M=6.9 earthquake in Chile follows intense seismic swarm

By David Jacobson and Volkan Sevilgen, Temblor

** Read about the seismic swarm that preceded this earthquake **

See earthquakes in Chile

Updated: 9:00 am PDT 25 Apr 2017

A M=6.9 earthquake shook Chile’s capital city of Santiago, just days after an earthquake swarm began offshore. (Photo from: flickr)


At just past 5:30 p.m. local time, a M=6.9 earthquake shook central Chile, including the capital city of Santiago (EMS reported the earthquake was a M=6.7). This earthquake’s epicenter was offshore of the port city of Valparaiso, and occurred at a depth of 25 km according to both the USGS and EMS. So far, 89 aftershocks have followed the M=6.9, with the largest being a M=5.4. Based on data from the USGS, severe shaking was recorded close to the epicenter. Despite this, the USGS PAGER system estimates that both economic losses and fatalities will remain low. So far, over 700 people have reported feeling the quake on the USGS website, though the region is home to millions of people.

This map shows the location of today’s M=6.9 earthquake, in relation to the seismic swarm, which began on Saturday (22 April) and was highlighted by a M=6.0 and M=5.5. In addition to these quakes, there was also a M=5.4 aftershock farther inland. All of these quakes suggest that the sequence is moving inland and getting deeper.


This earthquake occurred within an earthquake swarm that started on Saturday, which was highlighted by a M=6.0 Saturday evening. Up to this point, 54 M=3.0+ earthquakes have occurred offshore of Valparaiso in the last 2 days. To read more about the swarm, click here. Based on the initial depth reported by both the USGS and EMS, this quake likely occurred above the megathrust (subduction zone) on a secondary shallowly dipping splay.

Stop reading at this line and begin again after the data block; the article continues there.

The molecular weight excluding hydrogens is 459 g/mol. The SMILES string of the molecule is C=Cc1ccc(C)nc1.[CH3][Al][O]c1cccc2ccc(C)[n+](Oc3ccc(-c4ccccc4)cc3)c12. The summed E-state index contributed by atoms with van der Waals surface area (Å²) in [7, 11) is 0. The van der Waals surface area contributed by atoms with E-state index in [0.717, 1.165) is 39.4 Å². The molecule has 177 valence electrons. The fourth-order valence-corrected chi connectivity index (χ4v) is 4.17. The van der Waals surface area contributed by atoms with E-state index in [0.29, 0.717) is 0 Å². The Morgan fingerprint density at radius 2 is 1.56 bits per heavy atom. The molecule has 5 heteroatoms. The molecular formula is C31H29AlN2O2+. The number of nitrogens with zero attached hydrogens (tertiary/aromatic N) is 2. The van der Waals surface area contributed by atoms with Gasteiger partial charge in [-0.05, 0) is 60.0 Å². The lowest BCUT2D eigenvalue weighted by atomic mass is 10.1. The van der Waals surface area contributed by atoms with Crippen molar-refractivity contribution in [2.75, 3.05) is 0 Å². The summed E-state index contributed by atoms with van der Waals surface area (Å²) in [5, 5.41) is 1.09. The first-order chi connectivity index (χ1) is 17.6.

This figure shows a time series of the earthquakes offshore of Valparaiso and Santiago Chile in the last 2 days. Two days ago, a seismic swarm began, and was highlighted by a M6.0 Saturday (22 April) night. Now, a M=6.9 has shook the region.


Chile is one of the most seismically active countries on earth, with the large majority of quakes occurring on or near the subduction zone. Based on the Global Earthquake Activity Rate (GEAR) model, which forecasts earthquake magnitudes globally using strain rates and seismicity since 1977, this earthquake should not be considered surprising, as the region is susceptible to M=7.5+ quakes. Nonetheless, this is a major quake and caused buildings to sway in the capital. We will post a more in-depth post on this quake later.

This Temblor map shows the Global Earthquake Activity Rate (GEAR) model, which forecasts the likely earthquake magnitude in your lifetime anywhere on earth. Based on this model, the M=6.9 earthquake which just occurred should not be considered surprising as the region is susceptible to M=7.5 earthquakes.




EMS Catalog